The Fallacious Assumption Of The Buharists, By Modiu Olaguro


By Modiu Olaguro,

Responsible, grown-up men waiting at the airport since morning just to wave. What did they tell their wives and children were their itinerary for today?”—Elvis Boniface.

Having rode to power on the platform of change, clinging infectiously to the anti-corruption sigil to wrestle power from the hands of Goodluck Jonathan—a creature who by sane standards epitomizes high-wired graft and bulimic tendencies—President Buhari, along with the coterie of his supporters and sergeants at arms wallow deludingly, in the notion that the Nigerian state had by implication assumed a two dimensional space wherein words, reflexes, actions and inactions of stakeholders occupy strictly opposite poles of right or wrong, good or evil, perfect or imperfect, or, to mirror their puerile mindsets, corrupt or incorrupt.

A middle ground exists only within the confines of the enemy!

With this worldview, any Nigerian who dare deploy his thought processes to engage the government in civic undertones—either by outright dismissal of some of its actions or the provision of alternatives—is automatically brandished as a member of the “corruption fights back brigade”. This nauseating thought assumes that a nation populated by men of brawn and women of brain think and act in a pedestrian fashion, with every thoughtful citizen forced to accommodate the excesses and treacherous inclinations of this government all in the name of not wanting to be inducted into the evil assemblage of the men who have—and continue to—run the country aground.

These foot soldiers have become more daring since the junket of the president on health grounds. The genuineness of the protesters’ request for a complete disclosure of what ails their employee, their frustrations at been regaled with photos conjured by politically exposed persons on expensive transits, the surreal nature of Yemi Osinbajo’s acting presidency, the nuances in the mood of protesters, not to mention the fact that the right to peaceful protest on anything and everything forms an integral component of democracy were not enough to spur these men to ponder on the legitimacy of the struggle.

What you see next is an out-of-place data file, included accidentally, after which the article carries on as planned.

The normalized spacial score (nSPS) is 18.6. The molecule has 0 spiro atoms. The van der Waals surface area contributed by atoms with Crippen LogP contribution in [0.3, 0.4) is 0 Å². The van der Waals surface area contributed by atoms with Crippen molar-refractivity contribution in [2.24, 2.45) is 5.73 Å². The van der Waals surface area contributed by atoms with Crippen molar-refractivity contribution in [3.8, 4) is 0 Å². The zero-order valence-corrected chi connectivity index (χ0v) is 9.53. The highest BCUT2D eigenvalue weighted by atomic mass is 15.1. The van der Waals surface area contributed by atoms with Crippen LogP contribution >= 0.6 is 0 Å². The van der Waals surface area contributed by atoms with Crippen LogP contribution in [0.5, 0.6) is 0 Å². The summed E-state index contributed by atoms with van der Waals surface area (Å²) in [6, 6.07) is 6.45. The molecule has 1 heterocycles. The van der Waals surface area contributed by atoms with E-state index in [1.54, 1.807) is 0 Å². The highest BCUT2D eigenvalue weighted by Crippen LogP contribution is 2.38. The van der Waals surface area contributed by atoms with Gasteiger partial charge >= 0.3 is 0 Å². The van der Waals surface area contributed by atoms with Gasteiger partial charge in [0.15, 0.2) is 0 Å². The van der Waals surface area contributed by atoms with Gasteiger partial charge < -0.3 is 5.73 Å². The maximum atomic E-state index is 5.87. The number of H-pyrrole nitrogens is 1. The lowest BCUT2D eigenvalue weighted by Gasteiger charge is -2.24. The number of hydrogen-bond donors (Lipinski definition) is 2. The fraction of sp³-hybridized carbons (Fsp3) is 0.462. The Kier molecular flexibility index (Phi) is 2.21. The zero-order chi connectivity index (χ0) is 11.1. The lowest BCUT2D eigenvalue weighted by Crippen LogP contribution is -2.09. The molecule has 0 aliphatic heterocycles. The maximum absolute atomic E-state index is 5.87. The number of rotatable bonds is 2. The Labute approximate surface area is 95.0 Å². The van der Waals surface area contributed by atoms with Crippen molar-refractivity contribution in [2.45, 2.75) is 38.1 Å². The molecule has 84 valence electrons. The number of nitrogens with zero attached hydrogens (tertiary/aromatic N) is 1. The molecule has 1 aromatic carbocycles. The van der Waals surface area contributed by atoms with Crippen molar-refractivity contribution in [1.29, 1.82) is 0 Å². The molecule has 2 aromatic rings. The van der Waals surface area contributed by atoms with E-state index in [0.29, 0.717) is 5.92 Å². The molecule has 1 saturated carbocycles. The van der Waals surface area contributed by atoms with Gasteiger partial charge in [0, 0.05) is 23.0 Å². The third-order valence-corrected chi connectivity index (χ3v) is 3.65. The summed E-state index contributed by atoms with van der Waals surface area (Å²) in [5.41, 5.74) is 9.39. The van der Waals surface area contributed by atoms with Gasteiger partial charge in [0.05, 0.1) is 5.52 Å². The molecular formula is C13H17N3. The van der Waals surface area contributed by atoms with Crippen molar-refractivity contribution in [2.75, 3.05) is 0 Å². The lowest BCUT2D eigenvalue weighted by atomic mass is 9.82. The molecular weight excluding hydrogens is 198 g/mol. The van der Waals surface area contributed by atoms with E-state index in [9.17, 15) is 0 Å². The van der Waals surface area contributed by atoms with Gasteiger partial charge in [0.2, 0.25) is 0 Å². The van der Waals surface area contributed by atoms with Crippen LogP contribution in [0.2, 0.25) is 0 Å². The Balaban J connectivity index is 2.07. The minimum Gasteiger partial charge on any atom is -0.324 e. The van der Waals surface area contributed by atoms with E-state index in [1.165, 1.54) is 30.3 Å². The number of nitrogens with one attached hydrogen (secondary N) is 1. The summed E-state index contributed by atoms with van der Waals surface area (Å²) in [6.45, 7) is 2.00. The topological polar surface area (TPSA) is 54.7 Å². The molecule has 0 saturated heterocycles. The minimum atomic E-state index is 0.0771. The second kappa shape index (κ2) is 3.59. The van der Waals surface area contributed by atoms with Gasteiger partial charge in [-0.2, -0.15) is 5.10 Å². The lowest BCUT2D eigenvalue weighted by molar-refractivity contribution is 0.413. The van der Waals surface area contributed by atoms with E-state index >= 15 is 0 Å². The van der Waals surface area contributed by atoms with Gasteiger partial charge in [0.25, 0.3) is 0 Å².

Every grumbler wants the president dead, they retort!

The sight of a president ditching the state house clinic where he has allocated over a billion naira in two years, and the several federal university teaching hospitals where he walks so magisterially as visitor to seek refuge in a foreign facility created, owed, and managed by mortals like him was not enough to elicit sorrow in them.

Unknown to President Buhari, integrity transcends vituperations. Actions resonate amongst the serious than the glib voices of men. Repetition of a lie over a lifetime does little to transform it to truthfulness; for, as the Quran says, truth stands out from falsehood.

While the Buharists keep blowing the trumpet—falling on one another to query the patriotism of fellow countrymen who see absurdity where they see correctness, immorality where they see expediency—Charles Oputa (Charlie Boy) of #OurMumuDonDo, Omoyele Sowore of Sahara Reporters (I can vouch for those two) who, alongside other comrades left their chores to tend to this act of national disgrace are the nation’s very best in any way, shape or form; for they chose to toe a seemingly unpopular path to expose, what Henry Boyo called ‘the oppressive contradictions’ in having a president spit on the hospital beds his fellow countrymen live and die in!